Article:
Sailor-artist Ashley Bowen of Salem, Massachusetts painted a picture of the British ketch Thunder, shortly after she had been captured by a Salem privateer in 1780, and that painting is now at the Peabody-Essex Museum in Salem. She, and several sisters, had been built for the Royal Navy in 1758-9 as a bomb-ketch, which was normally used to fire enormous exploding mortar shells into enemy fortresses. This meant that she was unusually heavily built in order to withstand the repeated shocks from firing the mortar. The Navy sold her into private hands in 1774 because she was by then quite rotten, but since she was still listed as being part of the Royal Navy’s fleet at New York City in July 1777, that means that she was probably taken back into the Navy on a short-term charter as a transport after she had been given a “great repair” and altered at the same time. According to Bowen’s painting, the new owners not only removed the heavy mortar bed from the middle of the ship but also added height to her topsides and a small, low forecastle, under which cooking was most likely done. All of these things would make her more useful for carrying either cargo or troops. Thunder’s plans (as originally built) survive at the National Maritime Museum at Greenwich, England. A ketch was a two-masted ship with the larger mast forward of the smaller one (unlike a schooner, which was the other way around). She carried square course, topsail, and topgallant on the main mast, a square topsail on the mizzen, and gaff sails on both masts, as well as fore-staysails. Ketches were actually quite numerous among trading vessels – the Hudson Bay Company’s Nonsuch of the 1650s to 1670s is one example. A much smaller ketch, Liberty (ex-Katharine), on Lake Champlain was Benedict Arnold’s first vessel in Continental service on 30 April 1775. Being strongly built, Thunder probably survived the war by many years in private hands as an armed merchant ship, probably trading to the Caribbean for sugar, molasses, rum, coffee, ginger, chocolate, and mahogany. Many period portraits exist of Thunder’s various sister-ships, one of which was a major factor in the British capture of Fort Saint-Louis in the French colony of Senegal, Africa on 1 May 1758. Our Thunder will measure 65 feet (20 metres) long on deck and 21 feet beam. Ketches both bigger and smaller than Thunder were quite popular in colonial and Revolutionary America, but Thunder is the only one of this size for which we have an illustration.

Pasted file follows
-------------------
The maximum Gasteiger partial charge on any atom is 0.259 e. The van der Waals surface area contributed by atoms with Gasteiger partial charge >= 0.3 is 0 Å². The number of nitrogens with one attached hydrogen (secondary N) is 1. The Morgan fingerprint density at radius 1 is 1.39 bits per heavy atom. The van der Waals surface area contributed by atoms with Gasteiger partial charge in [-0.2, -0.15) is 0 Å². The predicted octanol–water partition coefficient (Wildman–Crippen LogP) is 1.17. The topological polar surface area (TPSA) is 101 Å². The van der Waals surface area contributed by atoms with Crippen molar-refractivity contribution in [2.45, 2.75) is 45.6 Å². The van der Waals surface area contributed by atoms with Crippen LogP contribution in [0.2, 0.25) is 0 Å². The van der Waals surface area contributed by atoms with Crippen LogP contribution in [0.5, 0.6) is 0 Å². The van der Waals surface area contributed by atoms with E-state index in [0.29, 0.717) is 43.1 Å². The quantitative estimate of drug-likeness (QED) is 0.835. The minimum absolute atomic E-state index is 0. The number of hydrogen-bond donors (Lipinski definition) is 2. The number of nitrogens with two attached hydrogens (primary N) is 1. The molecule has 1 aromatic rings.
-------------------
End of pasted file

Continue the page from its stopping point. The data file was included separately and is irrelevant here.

Colonial Navy Inc. (non-profit, tax-exempt) plans to build an operational copy of Thunder (using long-life wood-epoxy laminates) to take part in a year-round sail-training program with several other historic ship copies. She is to be built of cold-molded wood-epoxy laminates for strength and longevity. Now that the 250th anniversary of American independence is around the corner, it is the right moment to get Thunder sailing again and seen by as many people as possible (which will reinforce the public’s awareness of the enduring British-American alliance). Our Project Director is John Millar, who built the full-sized, operational copies of the 24-gun frigate Rose and the 12-gun sloop Providence, so he is the right person to supervise this new ship; Thunder and Providence are identical in size. Contributions, which are tax-deductible, may be sent to Colonial Navy Inc., 710 South Henry Street, Williamsburg, Virginia, 23185-4113. Please designate Thunder.
Colonial Navy Inc.’s historic ship line-up: ships Batchelors Delight, General Pickering; barque Surprise; brigs Tartar, Cabot, Andrew Doria; schooner* Royal Savage; ketch Thunder;* sloop Enterprise; cutter Dolphin.